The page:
Polly Parrish, a clerk at Merlin's Department Store, is mistakenly presumed to be the mother of a foundling. Outraged at Polly's unmotherly conduct, David Merlin becomes determined to keep ... See full summary »
To try and kick-start her show-business career, our heroine admits to a Chicago murder. But although Cook County don't seem to let dames swing, and even with top slippery lawyer Billy Flynn... See full summary »
William A. Wellman
On a quick trip to the city, young university professor Peter Morgan falls in love with nightclub performer Francey Brent and marries her after a whirlwind romance. But when he goes back ... See full summary »
Thornton Sayre, a respected college professor, is plagued when his old movies are shown on TV and sets out with his daughter to stop it. However, his former co-star is the hostess of the TV show playing his films and she has other plans.
Dolly Payne is adored by two leaders of the fledgling American government, James Madison and Aaron Burr. She plays each against the other, not only for romantic reasons, but also to influence the shaping of the young country. By manipulating Burr's affections, she helps Thomas Jefferson win the presidency, and eventually she becomes First Lady of the land herself. Written by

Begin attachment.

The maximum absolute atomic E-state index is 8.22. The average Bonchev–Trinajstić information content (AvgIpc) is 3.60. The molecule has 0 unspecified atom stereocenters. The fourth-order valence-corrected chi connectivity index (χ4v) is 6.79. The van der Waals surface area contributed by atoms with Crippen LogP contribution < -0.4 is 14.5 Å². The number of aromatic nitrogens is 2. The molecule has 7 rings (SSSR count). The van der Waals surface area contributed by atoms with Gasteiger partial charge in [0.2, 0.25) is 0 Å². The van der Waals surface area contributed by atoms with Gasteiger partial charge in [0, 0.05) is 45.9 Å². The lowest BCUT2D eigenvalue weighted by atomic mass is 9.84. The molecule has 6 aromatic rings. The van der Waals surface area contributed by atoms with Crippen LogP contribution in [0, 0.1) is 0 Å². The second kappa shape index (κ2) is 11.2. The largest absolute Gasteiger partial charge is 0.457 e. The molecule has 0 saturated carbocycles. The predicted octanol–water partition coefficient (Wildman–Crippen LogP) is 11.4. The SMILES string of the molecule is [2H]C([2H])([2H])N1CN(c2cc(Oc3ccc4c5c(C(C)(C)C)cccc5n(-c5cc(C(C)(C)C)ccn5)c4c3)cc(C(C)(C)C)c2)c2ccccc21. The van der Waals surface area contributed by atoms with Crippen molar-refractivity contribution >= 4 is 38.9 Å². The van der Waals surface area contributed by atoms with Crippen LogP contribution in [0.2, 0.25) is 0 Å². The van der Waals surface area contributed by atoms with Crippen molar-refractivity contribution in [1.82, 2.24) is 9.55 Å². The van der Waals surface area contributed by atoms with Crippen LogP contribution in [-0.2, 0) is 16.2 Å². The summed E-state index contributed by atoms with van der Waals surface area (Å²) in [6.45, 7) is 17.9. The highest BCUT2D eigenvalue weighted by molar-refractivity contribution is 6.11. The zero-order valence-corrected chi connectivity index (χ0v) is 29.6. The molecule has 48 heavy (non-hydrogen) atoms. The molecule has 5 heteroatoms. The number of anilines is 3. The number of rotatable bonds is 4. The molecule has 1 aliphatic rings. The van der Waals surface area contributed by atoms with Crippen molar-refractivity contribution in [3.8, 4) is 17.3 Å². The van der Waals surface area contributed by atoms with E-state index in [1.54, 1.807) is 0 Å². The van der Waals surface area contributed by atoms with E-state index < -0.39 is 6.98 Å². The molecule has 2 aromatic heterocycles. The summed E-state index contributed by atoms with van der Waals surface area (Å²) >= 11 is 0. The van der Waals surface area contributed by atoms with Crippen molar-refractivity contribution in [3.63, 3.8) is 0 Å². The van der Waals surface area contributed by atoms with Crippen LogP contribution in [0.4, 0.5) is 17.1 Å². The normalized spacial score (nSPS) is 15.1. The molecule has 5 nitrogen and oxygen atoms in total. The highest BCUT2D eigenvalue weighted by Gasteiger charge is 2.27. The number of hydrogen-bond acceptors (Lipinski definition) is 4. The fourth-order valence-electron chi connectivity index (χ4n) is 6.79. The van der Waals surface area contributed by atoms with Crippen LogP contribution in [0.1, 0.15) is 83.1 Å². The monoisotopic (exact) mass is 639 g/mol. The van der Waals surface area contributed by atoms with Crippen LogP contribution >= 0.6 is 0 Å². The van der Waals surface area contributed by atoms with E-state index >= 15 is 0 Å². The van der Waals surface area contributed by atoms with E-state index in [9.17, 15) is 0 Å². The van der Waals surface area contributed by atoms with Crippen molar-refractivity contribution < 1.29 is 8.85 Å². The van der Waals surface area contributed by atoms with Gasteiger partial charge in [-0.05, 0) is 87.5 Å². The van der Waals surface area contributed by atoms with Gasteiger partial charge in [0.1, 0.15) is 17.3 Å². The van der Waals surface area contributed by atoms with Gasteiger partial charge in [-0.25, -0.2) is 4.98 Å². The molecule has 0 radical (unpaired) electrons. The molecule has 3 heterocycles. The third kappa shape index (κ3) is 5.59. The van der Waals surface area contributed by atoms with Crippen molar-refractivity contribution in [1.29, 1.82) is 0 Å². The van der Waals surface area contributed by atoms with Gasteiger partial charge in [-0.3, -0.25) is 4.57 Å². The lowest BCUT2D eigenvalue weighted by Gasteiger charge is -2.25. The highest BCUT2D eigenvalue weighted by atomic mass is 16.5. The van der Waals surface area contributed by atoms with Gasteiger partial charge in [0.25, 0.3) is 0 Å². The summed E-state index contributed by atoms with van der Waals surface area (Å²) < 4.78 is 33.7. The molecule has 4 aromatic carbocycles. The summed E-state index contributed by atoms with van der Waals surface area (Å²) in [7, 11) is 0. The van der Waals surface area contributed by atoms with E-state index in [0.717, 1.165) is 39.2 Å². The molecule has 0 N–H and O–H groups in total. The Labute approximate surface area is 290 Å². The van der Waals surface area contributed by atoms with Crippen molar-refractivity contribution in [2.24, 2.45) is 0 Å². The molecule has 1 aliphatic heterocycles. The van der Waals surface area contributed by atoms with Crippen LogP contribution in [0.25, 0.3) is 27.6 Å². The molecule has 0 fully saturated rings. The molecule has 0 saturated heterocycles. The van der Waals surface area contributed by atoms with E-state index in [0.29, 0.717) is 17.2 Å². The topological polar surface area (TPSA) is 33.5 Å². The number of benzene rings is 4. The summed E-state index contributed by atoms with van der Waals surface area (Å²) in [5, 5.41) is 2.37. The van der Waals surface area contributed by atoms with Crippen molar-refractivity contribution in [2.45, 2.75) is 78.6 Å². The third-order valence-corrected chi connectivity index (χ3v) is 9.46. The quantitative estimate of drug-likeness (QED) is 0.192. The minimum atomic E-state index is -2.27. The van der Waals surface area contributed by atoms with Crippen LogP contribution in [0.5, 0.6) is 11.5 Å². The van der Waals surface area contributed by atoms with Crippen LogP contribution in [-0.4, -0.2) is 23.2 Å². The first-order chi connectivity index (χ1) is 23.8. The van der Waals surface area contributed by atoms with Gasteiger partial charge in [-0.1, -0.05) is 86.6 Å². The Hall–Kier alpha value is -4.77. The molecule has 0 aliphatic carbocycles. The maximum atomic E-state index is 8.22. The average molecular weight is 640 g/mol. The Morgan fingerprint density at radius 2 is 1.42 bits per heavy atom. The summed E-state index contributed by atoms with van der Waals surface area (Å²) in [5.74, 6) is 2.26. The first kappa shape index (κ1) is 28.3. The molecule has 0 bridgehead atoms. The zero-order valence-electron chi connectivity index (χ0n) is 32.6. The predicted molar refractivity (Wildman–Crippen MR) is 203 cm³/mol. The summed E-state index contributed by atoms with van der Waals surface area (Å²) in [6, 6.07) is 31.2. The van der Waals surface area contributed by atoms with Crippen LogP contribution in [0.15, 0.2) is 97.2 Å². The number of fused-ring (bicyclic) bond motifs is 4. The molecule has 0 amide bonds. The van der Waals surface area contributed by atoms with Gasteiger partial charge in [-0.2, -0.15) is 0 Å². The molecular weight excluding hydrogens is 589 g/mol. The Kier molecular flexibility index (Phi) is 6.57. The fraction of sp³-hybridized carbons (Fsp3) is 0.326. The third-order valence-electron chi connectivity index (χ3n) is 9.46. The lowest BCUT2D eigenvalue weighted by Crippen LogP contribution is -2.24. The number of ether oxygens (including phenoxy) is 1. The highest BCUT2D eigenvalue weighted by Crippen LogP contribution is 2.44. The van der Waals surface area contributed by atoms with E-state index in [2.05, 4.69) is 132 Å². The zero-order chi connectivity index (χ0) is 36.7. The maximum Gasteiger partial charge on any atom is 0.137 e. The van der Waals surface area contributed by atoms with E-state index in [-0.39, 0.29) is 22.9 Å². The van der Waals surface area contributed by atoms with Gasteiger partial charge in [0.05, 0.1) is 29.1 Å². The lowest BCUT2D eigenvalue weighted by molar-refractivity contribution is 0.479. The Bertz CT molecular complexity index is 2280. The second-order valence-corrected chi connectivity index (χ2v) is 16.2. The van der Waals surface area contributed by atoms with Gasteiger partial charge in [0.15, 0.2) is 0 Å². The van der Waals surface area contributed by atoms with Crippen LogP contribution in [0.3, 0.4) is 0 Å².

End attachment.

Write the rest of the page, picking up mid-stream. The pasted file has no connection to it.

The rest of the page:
Jim Beaver <email@example.com>
Bizarrely cast and talky historical drama about the romantic and political involvement of the titular Southern belle (Ginger Rogers) with the then-U.S. Secretary of State James Madison (Burgess Meredith) and misguidedly ambitious Presidential nominee Aaron Burr (David Niven). Given that Niven ends up losing both the girl and the candidature (to Thomas Jefferson), he is understandably glum throughout but the tragic fact that the beloved British actor had just lost his wife in a freak accident at home surely cannot have aided his countenance any! As usual, my fondness for films depicting political machinations perhaps made this appeal to me more than it would have otherwise but, while everybody concerned was clearly seen at a better advantage elsewhere, it must be said here that the narrative certainly wasn't a familiar one and, consequently, it held my interest throughout.
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